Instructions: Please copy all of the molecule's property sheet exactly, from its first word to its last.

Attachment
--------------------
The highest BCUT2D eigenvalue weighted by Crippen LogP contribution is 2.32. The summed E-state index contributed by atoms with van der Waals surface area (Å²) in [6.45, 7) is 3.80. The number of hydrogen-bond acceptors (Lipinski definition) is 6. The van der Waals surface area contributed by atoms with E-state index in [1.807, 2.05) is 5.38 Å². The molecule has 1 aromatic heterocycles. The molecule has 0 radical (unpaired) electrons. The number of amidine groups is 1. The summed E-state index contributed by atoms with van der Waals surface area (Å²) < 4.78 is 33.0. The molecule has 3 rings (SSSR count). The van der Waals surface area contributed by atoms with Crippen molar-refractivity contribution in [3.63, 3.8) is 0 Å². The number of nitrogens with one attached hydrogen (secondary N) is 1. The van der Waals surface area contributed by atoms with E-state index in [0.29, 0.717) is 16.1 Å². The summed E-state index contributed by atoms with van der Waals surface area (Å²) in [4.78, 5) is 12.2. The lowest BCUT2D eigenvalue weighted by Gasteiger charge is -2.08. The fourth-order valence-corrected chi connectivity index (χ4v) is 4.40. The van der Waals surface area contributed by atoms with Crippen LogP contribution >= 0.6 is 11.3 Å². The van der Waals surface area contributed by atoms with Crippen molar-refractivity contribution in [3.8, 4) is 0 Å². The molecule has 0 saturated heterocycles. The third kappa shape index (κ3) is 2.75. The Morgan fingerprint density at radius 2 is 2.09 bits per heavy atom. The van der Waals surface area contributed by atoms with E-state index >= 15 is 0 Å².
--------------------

The highest BCUT2D eigenvalue weighted by Crippen LogP contribution is 2.32. The summed E-state index contributed by atoms with van der Waals surface area (Å²) in [6.45, 7) is 3.80. The number of hydrogen-bond acceptors (Lipinski definition) is 6. The van der Waals surface area contributed by atoms with E-state index in [1.807, 2.05) is 5.38 Å². The molecule has 1 aromatic heterocycles. The molecule has 0 radical (unpaired) electrons. The number of amidine groups is 1. The summed E-state index contributed by atoms with van der Waals surface area (Å²) < 4.78 is 33.0. The molecule has 3 rings (SSSR count). The van der Waals surface area contributed by atoms with Crippen molar-refractivity contribution in [3.63, 3.8) is 0 Å². The number of nitrogens with one attached hydrogen (secondary N) is 1. The van der Waals surface area contributed by atoms with E-state index in [0.29, 0.717) is 16.1 Å². The summed E-state index contributed by atoms with van der Waals surface area (Å²) in [4.78, 5) is 12.2. The lowest BCUT2D eigenvalue weighted by Gasteiger charge is -2.08. The fourth-order valence-corrected chi connectivity index (χ4v) is 4.40. The van der Waals surface area contributed by atoms with Crippen LogP contribution >= 0.6 is 11.3 Å². The van der Waals surface area contributed by atoms with Crippen molar-refractivity contribution in [3.8, 4) is 0 Å². The molecule has 0 saturated heterocycles. The third kappa shape index (κ3) is 2.75. The Morgan fingerprint density at radius 2 is 2.09 bits per heavy atom. The van der Waals surface area contributed by atoms with E-state index >= 15 is 0 Å².